Just a quick post to say that I will be giving a keynote on YA Gothics at Investigating Identities in Young Adult YA Narratives symposium 16th December. If you are interested in attending it is only £10.00 for students and £15.00 for waged persons. You can catch up with all the news and booking on their Twitter feed here. OGOM’s Dr Bill Hughes will also be presenting on his research into paranormal romance. We hope to see some of you there!
Generation Dead: Young Adult Fiction and the Politics of Difference – Inside and Outside the Academy
‘In the new teen gothics the freaks and geeks are no longer pushed to the edges of the narrative but become the protagonists’ (Spooner, Contemporary Gothic). In this paper, I focus on those texts in which the outsider takes on a new and different role; the Gothic monster is now rendered sympathetically. Those conventionally represented as the ‘other’ are placed at the centre of the narrative and made a point of identification for the reader. I begin by defining ‘alterity’, ‘otherness’, and ‘difference’ within the world of young adult fiction. For example, we can see ‘difference’ as the opposite of presence, ‘alterity’ as a property of otherness, which often means the condition of being the inferior member of a hierarchical opposition. The phrase ‘radical alterity’ conveys the sense that otherness is ungraspable or unrepresentable, though it is related to the term ‘other’. Otherness is defined as the missing or significant opposite of a sign, a person, or a collective identity, but what is ‘othered’ in social life may not be the opposite at all: it may instead be the illusion of otherness that is socially created. There is, however, a radical ‘Other’, which refers to a condition of alterity that is genuinely alien and impossible to understand (such as vampirism).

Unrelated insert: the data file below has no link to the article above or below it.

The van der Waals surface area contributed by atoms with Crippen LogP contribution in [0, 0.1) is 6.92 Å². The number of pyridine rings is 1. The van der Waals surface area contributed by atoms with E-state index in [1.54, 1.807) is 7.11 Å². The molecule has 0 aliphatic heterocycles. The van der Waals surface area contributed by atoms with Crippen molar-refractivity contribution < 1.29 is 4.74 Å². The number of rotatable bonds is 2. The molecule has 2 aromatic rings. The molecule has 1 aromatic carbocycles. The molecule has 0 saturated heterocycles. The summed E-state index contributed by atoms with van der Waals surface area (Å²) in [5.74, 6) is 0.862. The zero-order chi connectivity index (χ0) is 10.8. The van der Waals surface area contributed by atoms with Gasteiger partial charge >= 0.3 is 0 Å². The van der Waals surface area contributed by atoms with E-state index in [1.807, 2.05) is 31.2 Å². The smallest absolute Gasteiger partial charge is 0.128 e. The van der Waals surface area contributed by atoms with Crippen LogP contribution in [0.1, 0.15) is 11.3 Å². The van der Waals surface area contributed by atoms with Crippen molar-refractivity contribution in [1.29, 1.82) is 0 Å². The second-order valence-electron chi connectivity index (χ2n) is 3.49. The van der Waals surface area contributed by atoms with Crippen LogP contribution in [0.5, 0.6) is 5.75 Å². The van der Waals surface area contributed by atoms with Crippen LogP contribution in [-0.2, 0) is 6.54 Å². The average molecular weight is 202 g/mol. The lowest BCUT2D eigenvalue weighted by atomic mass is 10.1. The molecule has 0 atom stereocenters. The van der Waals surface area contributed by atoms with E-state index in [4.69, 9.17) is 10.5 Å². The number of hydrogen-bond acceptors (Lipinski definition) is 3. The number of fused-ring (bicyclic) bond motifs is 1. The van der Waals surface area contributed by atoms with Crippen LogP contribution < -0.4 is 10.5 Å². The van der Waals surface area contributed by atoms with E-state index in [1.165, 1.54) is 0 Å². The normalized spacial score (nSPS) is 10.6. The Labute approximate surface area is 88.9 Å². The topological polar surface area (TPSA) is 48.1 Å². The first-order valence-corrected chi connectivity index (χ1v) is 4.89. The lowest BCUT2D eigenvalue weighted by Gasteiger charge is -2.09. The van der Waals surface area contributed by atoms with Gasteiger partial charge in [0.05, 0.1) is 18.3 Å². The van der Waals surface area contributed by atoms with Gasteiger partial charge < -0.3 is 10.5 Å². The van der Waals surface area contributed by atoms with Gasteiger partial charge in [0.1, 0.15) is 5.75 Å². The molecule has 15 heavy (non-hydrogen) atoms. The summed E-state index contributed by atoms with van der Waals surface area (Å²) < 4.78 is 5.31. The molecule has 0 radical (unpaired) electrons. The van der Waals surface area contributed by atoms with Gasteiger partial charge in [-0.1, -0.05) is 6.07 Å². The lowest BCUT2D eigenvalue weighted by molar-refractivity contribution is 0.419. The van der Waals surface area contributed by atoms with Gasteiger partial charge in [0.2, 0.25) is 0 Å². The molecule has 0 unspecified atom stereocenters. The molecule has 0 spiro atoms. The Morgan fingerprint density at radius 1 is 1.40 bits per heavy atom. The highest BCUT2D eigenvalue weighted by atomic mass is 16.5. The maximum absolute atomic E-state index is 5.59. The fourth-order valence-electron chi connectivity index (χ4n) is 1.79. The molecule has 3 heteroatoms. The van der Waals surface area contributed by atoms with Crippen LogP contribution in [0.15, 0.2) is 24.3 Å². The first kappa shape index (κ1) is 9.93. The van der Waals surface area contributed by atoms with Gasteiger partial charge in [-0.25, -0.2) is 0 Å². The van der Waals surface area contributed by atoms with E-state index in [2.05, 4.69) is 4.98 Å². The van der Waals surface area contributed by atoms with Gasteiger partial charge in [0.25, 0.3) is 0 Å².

I explore a range of texts that are successful in interrogating otherness and difference and have made it onto my list of core texts for the Generation Dead: YA Fiction and the Gothic module (allowing me to investigate the role of YA gothic within the academy). Teenagers (whether geeks or freaks) are generally othered by adults in society, as Alison Waller has argued: ‘Adolescence is always “other” to the more mature phase of adulthood, always perceived as liminal, in transition, and in constant growth towards the ultimate goal of maturity’ (Constructing Adolescence). From this position, I pose the question what is the ‘absolute other’ for writers of YA gothic fictions and can it ever be represented?